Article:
• Data Sharing and Use: explaining uses of PII beyond what is necessary for fulfilling a customer transaction or for the basic functionality of the online service, and providing a link whenever possible to the applicable privacy policies of third parties with whom PII is shared.
  • Individual Choice and Access: describing the choices a consumer has regarding the collection, use, and sharing of PII.
  • Accountability: including the provider's contact details in the privacy policy.

These aspects of the Guidelines provide a useful summary of relevant considerations for companies drafting or amending a privacy policy, and they are worthy of review.

New Do Not Track Guidance

The Guidelines provide advice on DNT mechanisms, which has been a hot topic of significant interest in the United States and abroad. Recently, the FTC, the White House, and the California Legislature, among others, have expressed heightened interest in addressing consumer tracking and profiling practices and related privacy concerns arising from DNT. The recommended DNT mechanisms automatically communicate a consumer's choice about the collection of PII over time and across third-party websites or online services. However, as noted by the Guidelines, there are presently no legal requirements prohibiting online tracking or requiring any particular response to a DNT browser signal or any other mechanism that automatically communicates a consumer's choice not to be tracked. In 2013, however, California became the first state to require disclosure of the company's response to such signals, as well as the potential for third-party tracking on its website.1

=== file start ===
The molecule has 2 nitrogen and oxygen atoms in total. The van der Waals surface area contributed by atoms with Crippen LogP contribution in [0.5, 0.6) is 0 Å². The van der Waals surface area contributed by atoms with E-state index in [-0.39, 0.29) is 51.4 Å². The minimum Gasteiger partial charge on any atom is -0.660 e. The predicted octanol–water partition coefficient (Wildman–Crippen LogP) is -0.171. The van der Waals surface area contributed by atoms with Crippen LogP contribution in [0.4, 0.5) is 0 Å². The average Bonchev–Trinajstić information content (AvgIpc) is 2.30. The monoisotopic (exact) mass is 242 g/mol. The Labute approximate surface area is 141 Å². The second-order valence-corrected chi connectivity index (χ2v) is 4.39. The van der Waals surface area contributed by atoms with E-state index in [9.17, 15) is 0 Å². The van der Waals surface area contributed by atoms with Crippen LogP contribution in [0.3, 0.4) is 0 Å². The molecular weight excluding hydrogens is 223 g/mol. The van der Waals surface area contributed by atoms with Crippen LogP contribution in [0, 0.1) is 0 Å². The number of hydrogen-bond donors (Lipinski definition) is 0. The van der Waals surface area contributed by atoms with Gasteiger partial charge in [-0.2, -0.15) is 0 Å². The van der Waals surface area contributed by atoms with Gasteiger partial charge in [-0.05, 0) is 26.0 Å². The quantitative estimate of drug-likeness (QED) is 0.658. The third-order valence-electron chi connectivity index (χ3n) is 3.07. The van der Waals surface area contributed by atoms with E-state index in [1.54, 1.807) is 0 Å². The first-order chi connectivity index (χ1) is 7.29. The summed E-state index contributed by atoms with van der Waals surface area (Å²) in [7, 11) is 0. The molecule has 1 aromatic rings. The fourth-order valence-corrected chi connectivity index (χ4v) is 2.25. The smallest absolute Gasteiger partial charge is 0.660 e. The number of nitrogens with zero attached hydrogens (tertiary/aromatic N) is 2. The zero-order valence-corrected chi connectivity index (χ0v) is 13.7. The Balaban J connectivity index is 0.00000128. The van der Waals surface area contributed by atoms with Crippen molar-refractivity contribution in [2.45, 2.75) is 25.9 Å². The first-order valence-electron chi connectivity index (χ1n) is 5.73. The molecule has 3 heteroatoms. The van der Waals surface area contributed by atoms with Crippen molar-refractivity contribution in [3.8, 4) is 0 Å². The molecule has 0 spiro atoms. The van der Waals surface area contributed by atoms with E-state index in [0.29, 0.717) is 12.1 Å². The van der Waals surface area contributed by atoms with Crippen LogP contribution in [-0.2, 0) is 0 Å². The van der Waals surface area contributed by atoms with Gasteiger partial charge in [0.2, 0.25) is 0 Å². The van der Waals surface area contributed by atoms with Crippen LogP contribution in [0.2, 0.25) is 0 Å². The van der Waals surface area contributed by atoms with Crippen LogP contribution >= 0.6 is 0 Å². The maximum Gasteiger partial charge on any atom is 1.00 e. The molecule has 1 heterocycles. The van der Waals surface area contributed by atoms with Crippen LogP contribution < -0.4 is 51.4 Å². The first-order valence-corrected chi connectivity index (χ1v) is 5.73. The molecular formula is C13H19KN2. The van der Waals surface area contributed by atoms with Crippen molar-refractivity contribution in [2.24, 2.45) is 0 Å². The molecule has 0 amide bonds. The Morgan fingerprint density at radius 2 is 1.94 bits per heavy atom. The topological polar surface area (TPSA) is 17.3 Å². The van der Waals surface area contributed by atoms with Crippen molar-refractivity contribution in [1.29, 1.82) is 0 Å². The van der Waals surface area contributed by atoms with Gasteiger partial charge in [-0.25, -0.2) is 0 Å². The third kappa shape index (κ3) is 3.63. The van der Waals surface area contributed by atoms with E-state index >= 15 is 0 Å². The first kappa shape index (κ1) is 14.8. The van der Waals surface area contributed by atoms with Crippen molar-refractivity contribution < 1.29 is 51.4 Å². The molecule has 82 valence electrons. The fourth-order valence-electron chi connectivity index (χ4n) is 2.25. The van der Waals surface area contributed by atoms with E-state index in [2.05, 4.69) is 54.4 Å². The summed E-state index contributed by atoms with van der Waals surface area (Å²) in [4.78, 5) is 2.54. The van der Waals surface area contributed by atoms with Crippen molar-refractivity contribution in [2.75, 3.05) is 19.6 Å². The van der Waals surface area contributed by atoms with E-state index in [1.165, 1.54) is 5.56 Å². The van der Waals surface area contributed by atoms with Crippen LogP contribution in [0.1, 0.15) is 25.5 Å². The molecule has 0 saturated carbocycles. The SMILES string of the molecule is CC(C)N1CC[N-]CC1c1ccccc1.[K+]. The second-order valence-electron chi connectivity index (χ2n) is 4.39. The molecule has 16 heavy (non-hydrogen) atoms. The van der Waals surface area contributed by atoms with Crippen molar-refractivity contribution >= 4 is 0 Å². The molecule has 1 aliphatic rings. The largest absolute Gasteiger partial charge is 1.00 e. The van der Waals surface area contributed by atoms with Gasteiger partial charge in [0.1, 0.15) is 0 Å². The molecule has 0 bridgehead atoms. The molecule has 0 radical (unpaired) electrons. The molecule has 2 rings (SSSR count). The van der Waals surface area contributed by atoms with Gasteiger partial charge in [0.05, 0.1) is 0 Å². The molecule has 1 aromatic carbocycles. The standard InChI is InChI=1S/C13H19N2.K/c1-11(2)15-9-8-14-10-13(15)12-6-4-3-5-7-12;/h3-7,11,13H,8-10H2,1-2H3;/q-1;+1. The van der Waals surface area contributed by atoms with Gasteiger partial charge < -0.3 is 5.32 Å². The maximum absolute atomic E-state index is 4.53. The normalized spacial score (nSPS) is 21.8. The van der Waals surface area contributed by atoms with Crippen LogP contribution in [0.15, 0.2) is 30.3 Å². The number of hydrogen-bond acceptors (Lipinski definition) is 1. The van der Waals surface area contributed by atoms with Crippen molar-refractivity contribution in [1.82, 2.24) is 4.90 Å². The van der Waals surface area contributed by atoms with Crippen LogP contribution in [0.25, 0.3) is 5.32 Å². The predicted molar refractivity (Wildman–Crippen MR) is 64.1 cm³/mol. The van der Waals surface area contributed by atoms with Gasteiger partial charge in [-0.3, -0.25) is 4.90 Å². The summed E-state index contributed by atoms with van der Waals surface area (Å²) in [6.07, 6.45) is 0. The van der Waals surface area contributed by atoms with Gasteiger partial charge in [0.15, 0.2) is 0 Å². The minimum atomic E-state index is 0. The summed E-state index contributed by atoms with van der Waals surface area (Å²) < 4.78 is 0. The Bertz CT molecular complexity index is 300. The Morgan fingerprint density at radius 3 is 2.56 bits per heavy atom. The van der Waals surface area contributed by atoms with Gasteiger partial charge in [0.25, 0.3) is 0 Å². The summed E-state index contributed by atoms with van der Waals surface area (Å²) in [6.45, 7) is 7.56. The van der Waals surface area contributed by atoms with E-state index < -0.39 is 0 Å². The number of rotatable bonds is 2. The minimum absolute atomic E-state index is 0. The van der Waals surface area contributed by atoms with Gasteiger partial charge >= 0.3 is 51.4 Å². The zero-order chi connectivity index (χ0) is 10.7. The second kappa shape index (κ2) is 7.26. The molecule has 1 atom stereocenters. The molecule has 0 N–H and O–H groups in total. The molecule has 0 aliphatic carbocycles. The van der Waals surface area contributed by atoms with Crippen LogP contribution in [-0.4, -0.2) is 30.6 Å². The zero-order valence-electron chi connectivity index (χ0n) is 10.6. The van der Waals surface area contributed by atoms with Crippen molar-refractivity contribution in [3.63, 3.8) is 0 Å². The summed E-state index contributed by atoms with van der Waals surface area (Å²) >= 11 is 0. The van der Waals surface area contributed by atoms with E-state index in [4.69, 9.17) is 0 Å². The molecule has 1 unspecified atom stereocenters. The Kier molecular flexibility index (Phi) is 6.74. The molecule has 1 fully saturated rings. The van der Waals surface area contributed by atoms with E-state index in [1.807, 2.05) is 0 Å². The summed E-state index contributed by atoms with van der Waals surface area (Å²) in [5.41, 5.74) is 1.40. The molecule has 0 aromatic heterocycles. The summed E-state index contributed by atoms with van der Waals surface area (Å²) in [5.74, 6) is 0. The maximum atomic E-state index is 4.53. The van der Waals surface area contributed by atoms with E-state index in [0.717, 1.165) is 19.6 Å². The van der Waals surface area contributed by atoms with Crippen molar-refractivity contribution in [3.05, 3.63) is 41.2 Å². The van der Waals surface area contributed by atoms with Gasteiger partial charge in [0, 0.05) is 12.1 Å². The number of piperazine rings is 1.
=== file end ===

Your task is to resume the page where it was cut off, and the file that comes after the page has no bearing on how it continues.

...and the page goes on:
The recommendations on DNT mechanisms focus on readability and advocate the use of understandable language, descriptive headers, and appropriate placement. The Guidelines also provide the following DNT-specific recommendations on how a company should describe its response to DNT signals (as required by California law and advocated by other regulators):

  • Accurately describe whether customers whose browsers send a DNT signal are treated differently from those without a signal; and
  • Understand the collection of PII about a consumer's browsing activities over time and across third-party websites or services after receiving a DNT signal, and describe the uses of that information, if applicable.

With respect to disclosing the presence of third parties conducting online tracking on the operator's website or service, the Guidelines recommend that the company should:

  • Allow only approved third parties on its website or service to collect PII from consumers who use or visit it;
  • Determine how it would verify that authorized third parties are not bringing unauthorized parties to the website or service to collect PII; and